Native American Connections Opens New Shelter for Youth

Emma Hughes

Gila River Indian News


Native American Connections (NAC) opened a new facility Feb. 2 in Surprise as part of their Youth Housing Program aimed to assist people ages 18-26 experiencing homelessness transition to independence and stable housing.



The nonprofit NAC has been dedicated to assisting individuals and families through culturally appropriate health, affordable housing and community development services since 1972.With this new facility, “HomeBase Surprise,” which provides up to 50 beds in a secure dormitory-style living space, NAC now owns and operates 23 facilities throughout the Valley.



With help from community partners, residents have access to weekly medical screenings, behavioral health services, case management, job training, support in obtaining their high school or equivalency diplomas, and higher education.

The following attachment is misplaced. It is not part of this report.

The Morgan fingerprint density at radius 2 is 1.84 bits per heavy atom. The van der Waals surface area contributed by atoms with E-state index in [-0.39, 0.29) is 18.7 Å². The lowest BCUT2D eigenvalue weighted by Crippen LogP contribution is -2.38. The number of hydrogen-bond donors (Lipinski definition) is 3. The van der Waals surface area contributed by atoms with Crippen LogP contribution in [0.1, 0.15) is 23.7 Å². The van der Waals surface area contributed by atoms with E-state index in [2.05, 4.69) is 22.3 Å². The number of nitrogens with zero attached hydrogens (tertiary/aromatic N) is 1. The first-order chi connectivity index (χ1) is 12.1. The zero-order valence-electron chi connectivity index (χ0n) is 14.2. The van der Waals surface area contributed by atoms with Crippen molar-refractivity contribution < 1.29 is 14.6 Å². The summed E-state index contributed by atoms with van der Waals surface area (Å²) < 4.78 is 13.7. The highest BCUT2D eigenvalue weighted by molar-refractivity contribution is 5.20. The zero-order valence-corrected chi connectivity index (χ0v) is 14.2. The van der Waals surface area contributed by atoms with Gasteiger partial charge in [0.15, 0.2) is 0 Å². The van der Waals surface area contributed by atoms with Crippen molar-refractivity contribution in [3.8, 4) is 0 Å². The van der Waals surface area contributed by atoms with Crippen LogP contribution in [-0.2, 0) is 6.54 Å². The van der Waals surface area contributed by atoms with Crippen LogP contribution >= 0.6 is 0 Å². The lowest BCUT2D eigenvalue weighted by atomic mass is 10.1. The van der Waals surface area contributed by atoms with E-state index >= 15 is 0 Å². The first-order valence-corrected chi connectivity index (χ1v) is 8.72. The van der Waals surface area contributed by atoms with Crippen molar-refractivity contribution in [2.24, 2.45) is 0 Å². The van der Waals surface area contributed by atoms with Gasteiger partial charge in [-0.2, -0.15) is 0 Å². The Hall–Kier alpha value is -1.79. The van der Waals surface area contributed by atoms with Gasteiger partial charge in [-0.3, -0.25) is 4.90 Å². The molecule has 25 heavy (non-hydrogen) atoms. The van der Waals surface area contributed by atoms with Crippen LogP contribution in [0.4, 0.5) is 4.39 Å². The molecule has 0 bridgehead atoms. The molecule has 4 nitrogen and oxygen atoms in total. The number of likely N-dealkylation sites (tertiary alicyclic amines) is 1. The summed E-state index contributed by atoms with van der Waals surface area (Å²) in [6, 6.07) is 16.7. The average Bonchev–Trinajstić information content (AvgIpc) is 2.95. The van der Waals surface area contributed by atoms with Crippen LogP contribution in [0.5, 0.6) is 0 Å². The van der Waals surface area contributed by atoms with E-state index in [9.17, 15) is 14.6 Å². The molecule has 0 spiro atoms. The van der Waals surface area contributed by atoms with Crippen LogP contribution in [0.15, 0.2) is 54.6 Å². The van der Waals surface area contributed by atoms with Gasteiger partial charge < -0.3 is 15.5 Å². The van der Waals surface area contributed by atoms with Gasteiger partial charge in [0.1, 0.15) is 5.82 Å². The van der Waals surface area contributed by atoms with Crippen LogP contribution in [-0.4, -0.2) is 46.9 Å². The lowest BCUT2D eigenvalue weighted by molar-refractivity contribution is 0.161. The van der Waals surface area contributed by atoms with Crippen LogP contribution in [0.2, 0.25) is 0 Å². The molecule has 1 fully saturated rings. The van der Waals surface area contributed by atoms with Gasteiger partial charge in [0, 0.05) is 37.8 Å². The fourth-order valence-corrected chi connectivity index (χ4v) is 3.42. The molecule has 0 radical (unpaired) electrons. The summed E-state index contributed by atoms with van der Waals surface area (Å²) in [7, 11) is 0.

The goal is to help them reach educational goals and find employment opportunities in order to provide economic stability to support more permanent housing.



Through street outreach, referrals from community agencies and word of mouth, young adults enter this program designed to stabilize and empower them.


“NAC is a pillar of the communities they serve by providing housing, health services and community development projects that support those in need,” said Arizona Gov. Katie Hobbs during the grand opening ceremony on Feb. 2. She added, “ I’m excited to see them grow! It’s amazing how far we’ve come in providing services to this population, but also how far we still have to go.”



Since 2020, homelessness has increased 23 percent, according to the 2022 Maricopa County Point-In-Time Homeless Count.


It reported 9,026 homeless individuals, including 624 ages 18-24. Homeless youth and young adults are highly vulnerable to human trafficking, exploitation, addiction and crime.



NAC works to address these issues by providing safe and stable housing for them. For more information on HomeBase services and locations, call (602) 263-5531 or visit